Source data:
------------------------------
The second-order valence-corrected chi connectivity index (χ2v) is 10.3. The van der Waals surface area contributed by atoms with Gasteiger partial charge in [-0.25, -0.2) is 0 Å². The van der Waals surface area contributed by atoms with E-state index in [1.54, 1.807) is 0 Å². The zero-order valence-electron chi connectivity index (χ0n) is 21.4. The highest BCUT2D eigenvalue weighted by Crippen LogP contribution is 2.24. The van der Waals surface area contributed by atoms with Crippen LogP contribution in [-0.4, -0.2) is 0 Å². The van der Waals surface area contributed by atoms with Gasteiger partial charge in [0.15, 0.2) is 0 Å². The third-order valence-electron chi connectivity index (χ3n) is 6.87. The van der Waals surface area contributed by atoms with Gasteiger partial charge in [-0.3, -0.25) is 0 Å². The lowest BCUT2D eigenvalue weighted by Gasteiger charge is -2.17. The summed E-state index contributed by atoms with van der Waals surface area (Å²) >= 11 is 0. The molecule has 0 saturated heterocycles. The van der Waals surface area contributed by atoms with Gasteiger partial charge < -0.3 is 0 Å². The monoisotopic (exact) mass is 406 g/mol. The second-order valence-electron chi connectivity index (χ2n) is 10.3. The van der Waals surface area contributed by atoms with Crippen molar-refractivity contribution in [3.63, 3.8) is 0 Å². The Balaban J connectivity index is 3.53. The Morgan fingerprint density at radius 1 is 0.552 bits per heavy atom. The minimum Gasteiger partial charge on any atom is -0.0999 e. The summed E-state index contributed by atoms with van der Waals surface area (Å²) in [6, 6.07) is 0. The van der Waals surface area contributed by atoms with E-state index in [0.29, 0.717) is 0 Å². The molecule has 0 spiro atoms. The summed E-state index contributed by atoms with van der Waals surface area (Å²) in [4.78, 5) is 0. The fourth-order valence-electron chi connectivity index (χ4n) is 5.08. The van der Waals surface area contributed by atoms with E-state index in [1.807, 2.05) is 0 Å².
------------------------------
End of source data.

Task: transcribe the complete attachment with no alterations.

The second-order valence-corrected chi connectivity index (χ2v) is 10.3. The van der Waals surface area contributed by atoms with Gasteiger partial charge in [-0.25, -0.2) is 0 Å². The van der Waals surface area contributed by atoms with E-state index in [1.54, 1.807) is 0 Å². The zero-order valence-electron chi connectivity index (χ0n) is 21.4. The highest BCUT2D eigenvalue weighted by Crippen LogP contribution is 2.24. The van der Waals surface area contributed by atoms with Crippen LogP contribution in [-0.4, -0.2) is 0 Å². The van der Waals surface area contributed by atoms with Gasteiger partial charge in [0.15, 0.2) is 0 Å². The third-order valence-electron chi connectivity index (χ3n) is 6.87. The van der Waals surface area contributed by atoms with Gasteiger partial charge in [-0.3, -0.25) is 0 Å². The lowest BCUT2D eigenvalue weighted by Gasteiger charge is -2.17. The summed E-state index contributed by atoms with van der Waals surface area (Å²) >= 11 is 0. The molecule has 0 saturated heterocycles. The van der Waals surface area contributed by atoms with Gasteiger partial charge < -0.3 is 0 Å². The monoisotopic (exact) mass is 406 g/mol. The second-order valence-electron chi connectivity index (χ2n) is 10.3. The van der Waals surface area contributed by atoms with Crippen molar-refractivity contribution in [3.63, 3.8) is 0 Å². The Balaban J connectivity index is 3.53. The Morgan fingerprint density at radius 1 is 0.552 bits per heavy atom. The minimum Gasteiger partial charge on any atom is -0.0999 e. The summed E-state index contributed by atoms with van der Waals surface area (Å²) in [6, 6.07) is 0. The van der Waals surface area contributed by atoms with E-state index in [0.29, 0.717) is 0 Å². The molecule has 0 spiro atoms. The summed E-state index contributed by atoms with van der Waals surface area (Å²) in [4.78, 5) is 0. The fourth-order valence-electron chi connectivity index (χ4n) is 5.08. The van der Waals surface area contributed by atoms with E-state index in [1.807, 2.05) is 0 Å².